An 8-year-old boy came to his classmate’s rescue after she started choking on a candy. During a Valentine’s Day party, 7-year-old Makayla Annis was laughing so hard, she got a gummy bear stuck in her throat. Her classmate, Andrew Ramirez sprang into action when he saw Makayla struggling to breathe. "I saw Makayla choking, grabbing her neck and I quickly gave her the Heimlich maneuver," the second-grader told KFSN.
The worst fear came true for young parents who were told their one-week son had to have open-heart surgery. First-time mother Aimee Roberts was devastated when doctors said her premature son Leo had four congenital heart problems. "It was awful. As soon as I found out I was hysterical," the 25-year-old mother from England told SWNS. "I didn't stop crying for weeks," said Aimee, who lives with her partner Alex.
A three-year-old from Indiana who died from the flu Monday never got a flu shot, and the family is now second-guessing that decision. Little Alivia Viellieux, of Muncie, Indiana (shown above), died at home just days after being diagnosed with the flu. Tameka Stettler, the toddler’s grandmother, told WRTV Alivia’s parents didn’t get her vaccinated after hearing the shot may not be that effective.
Muck Rack makes it simple to find people, tweets, or articles that mention any name, keyword, company, hashtag etc. We've compiled this guide to help you make the most of your search.
Selecting a term
Start searching tweets, articles from media outlets, articles mentioned in tweets, journalists'
names, titles and bios with some suggested searches:
Companies or Topics (e.g. iPhone, Microsoft)
Phrases (e.g. "cloud computing") — use quotes to keep the terms together
Twitter handles (e.g. @username) — returns those who have mentioned or replied to
Names (e.g. "David Pogue")
Hashtags (e.g. #sxsw, #london2012)
Bio details (e.g. vegan, Olympics, father)
Muck Rack's Advanced Search allows for many boolean operators.
Find results that mention multiple specified terms, use AND or
+. For example, ensure each result contains both Elon Musk and Mark Zuckerberg by
searching Musk AND Zuckerberg or Musk + Zuckerberg.
Use the operators OR or , to broaden your search when you'd like either of
multiple terms to appear in results. (This is the default behavior of our search when no operators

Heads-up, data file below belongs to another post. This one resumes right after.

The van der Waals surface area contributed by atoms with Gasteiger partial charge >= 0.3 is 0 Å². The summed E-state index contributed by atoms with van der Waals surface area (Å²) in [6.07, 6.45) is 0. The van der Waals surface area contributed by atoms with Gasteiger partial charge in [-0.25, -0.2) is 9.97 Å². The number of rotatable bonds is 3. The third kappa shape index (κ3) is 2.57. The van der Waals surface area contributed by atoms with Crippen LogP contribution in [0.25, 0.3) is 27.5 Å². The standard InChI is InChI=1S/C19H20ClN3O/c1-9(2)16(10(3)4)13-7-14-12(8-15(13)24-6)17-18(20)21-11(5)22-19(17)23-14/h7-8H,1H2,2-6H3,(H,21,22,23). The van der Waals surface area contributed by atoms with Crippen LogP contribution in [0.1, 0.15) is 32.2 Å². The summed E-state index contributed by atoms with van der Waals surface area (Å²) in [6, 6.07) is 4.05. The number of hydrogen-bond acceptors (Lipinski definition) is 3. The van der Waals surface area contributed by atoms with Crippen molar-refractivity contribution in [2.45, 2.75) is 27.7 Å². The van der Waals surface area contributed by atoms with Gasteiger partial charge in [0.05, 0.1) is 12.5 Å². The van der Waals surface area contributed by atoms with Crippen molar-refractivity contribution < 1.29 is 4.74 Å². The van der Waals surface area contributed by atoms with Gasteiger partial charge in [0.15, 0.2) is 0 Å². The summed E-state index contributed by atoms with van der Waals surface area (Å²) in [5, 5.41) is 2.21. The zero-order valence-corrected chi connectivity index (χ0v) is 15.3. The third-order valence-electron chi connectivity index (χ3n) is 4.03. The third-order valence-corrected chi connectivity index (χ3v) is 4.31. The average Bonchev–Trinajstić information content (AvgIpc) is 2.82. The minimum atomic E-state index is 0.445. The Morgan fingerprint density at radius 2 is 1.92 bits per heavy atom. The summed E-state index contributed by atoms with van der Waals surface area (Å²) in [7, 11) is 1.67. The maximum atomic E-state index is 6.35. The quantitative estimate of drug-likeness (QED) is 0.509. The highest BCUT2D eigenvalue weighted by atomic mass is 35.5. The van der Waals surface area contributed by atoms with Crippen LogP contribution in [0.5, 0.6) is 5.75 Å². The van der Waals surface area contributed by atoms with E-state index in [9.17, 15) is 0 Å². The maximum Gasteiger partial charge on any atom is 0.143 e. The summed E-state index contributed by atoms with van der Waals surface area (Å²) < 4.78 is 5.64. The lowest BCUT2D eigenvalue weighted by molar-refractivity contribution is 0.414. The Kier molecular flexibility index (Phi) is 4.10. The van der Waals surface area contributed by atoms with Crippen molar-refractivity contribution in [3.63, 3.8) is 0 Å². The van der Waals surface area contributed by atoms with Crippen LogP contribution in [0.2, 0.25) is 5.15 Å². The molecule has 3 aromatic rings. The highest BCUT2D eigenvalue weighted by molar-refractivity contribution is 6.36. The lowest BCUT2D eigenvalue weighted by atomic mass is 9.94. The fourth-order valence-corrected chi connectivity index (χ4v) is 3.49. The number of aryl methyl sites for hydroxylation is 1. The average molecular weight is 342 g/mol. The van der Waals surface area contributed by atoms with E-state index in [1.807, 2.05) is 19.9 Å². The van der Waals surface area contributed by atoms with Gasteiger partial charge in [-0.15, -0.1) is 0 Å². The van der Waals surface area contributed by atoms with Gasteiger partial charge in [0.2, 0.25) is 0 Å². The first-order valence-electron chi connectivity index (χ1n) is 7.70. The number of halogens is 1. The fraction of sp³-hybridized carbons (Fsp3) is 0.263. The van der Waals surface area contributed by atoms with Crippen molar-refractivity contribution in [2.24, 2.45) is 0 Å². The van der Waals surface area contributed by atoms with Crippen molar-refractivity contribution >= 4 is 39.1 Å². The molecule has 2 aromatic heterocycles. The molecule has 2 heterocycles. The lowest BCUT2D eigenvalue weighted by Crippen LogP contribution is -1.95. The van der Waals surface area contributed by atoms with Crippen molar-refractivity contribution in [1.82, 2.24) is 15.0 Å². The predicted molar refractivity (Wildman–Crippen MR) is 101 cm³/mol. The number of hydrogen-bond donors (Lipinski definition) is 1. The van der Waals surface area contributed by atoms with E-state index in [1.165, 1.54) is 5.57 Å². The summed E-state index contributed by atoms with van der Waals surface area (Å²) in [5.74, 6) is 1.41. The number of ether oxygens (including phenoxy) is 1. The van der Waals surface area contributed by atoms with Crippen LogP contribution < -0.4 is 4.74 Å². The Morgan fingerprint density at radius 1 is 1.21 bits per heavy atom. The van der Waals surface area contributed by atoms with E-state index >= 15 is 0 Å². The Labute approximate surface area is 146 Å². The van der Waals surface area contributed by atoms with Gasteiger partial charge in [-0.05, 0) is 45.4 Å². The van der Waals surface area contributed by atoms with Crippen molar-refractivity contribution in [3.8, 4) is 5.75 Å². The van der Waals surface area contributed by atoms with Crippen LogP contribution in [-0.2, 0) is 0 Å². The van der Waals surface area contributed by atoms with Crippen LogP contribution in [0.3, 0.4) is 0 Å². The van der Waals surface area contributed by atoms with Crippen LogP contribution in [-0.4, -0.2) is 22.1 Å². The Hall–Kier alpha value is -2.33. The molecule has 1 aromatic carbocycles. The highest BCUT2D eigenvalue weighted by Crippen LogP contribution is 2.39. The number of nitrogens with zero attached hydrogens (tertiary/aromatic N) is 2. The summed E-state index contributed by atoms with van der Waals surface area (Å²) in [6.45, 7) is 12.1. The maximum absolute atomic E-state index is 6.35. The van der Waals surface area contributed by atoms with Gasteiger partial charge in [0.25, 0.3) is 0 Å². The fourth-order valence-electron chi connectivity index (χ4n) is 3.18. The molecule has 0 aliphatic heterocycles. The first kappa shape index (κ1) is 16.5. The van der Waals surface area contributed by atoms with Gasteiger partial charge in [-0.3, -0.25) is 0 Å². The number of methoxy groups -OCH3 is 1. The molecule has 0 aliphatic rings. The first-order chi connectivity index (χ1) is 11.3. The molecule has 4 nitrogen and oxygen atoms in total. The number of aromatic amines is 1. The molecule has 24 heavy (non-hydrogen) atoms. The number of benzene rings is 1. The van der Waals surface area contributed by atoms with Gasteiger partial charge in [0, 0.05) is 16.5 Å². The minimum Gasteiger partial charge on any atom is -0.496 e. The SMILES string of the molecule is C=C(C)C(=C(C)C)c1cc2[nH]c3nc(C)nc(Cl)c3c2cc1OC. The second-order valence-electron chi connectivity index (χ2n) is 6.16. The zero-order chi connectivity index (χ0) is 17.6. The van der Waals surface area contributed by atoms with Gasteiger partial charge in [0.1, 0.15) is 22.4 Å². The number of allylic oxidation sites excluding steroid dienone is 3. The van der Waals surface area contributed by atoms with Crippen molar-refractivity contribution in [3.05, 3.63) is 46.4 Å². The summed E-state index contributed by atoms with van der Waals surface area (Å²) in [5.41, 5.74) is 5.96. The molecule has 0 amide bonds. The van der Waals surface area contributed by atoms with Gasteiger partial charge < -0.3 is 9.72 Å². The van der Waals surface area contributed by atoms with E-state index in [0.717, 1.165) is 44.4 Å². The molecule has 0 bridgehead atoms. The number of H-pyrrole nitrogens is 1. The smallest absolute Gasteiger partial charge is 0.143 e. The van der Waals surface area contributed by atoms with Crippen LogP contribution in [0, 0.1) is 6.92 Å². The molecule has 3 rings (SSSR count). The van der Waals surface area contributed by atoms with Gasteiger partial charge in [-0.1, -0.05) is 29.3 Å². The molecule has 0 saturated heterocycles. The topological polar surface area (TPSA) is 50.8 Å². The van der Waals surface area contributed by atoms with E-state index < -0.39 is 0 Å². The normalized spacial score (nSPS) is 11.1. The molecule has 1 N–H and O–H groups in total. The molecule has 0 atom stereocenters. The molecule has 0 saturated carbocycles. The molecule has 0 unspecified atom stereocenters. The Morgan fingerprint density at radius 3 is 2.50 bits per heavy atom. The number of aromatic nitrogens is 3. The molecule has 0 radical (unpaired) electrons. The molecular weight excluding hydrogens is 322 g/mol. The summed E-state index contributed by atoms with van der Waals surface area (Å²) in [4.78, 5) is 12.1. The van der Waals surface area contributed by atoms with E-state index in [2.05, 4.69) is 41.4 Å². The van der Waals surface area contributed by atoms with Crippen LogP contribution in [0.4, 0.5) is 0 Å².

are used). For example, results will contain either cake or cookie by searching cake OR cookie or cake,cookie
Use NOT or - to subtract results from your search. For
example, searching Disney will yield results about the Walt Disney Company as well as Walt Disney
World Resort. To exclude mentions of Disney World, search for Disney -World or Disney
When using one of these operators with a phrase, enclose it in quotation marks. For example, you can
find results about smartphones excluding Apple's iPhone 4S by searching smartphone -"iPhone
Exact case matching or punctuation
If you're searching for a brand name or keyword that relies on specific punctuation marks or capitalization, you can
find results that match your exact query by adding matchcase: before the keyword you're searching for, like matchcase:E*TRADE .
Use parentheses to separate multiple
boolean phrases. For example, to find journalists talking about having fun in Disney World or
Disneyland, search for ("disney world" OR disneyland) AND fun.
An asterisk can be used to search for any variation of a root word truncated by the asterisk. For example, searching for admin* will return results for administrator, administration, administer, administered, etc.
A near operator is an AND operator where you can control the distance between the words. You can vary the distance the near operation uses by adding a forward slash and number (between 0-99) such as strawberries NEAR/10 "whipped cream", which means the strawberries must exist within 10 words of "whipped cream".